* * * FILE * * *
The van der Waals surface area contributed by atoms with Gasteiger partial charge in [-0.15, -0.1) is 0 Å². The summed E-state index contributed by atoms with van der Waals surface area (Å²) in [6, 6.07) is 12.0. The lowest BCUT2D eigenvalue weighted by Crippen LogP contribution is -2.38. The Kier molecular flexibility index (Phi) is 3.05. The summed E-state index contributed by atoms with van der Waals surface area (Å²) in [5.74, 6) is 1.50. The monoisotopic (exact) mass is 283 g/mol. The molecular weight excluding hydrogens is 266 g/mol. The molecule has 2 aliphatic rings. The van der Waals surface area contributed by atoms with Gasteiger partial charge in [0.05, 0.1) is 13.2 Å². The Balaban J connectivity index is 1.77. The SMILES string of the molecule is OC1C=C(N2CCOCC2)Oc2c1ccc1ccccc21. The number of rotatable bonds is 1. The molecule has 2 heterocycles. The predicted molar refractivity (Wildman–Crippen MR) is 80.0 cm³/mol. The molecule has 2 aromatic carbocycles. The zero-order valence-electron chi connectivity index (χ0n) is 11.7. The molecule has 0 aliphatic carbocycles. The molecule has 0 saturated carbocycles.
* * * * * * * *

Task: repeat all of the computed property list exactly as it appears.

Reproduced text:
The van der Waals surface area contributed by atoms with Gasteiger partial charge in [-0.15, -0.1) is 0 Å². The summed E-state index contributed by atoms with van der Waals surface area (Å²) in [6, 6.07) is 12.0. The lowest BCUT2D eigenvalue weighted by Crippen LogP contribution is -2.38. The Kier molecular flexibility index (Phi) is 3.05. The summed E-state index contributed by atoms with van der Waals surface area (Å²) in [5.74, 6) is 1.50. The monoisotopic (exact) mass is 283 g/mol. The molecular weight excluding hydrogens is 266 g/mol. The molecule has 2 aliphatic rings. The van der Waals surface area contributed by atoms with Gasteiger partial charge in [0.05, 0.1) is 13.2 Å². The Balaban J connectivity index is 1.77. The SMILES string of the molecule is OC1C=C(N2CCOCC2)Oc2c1ccc1ccccc21. The number of rotatable bonds is 1. The molecule has 2 heterocycles. The predicted molar refractivity (Wildman–Crippen MR) is 80.0 cm³/mol. The molecule has 2 aromatic carbocycles. The zero-order valence-electron chi connectivity index (χ0n) is 11.7. The molecule has 0 aliphatic carbocycles. The molecule has 0 saturated carbocycles.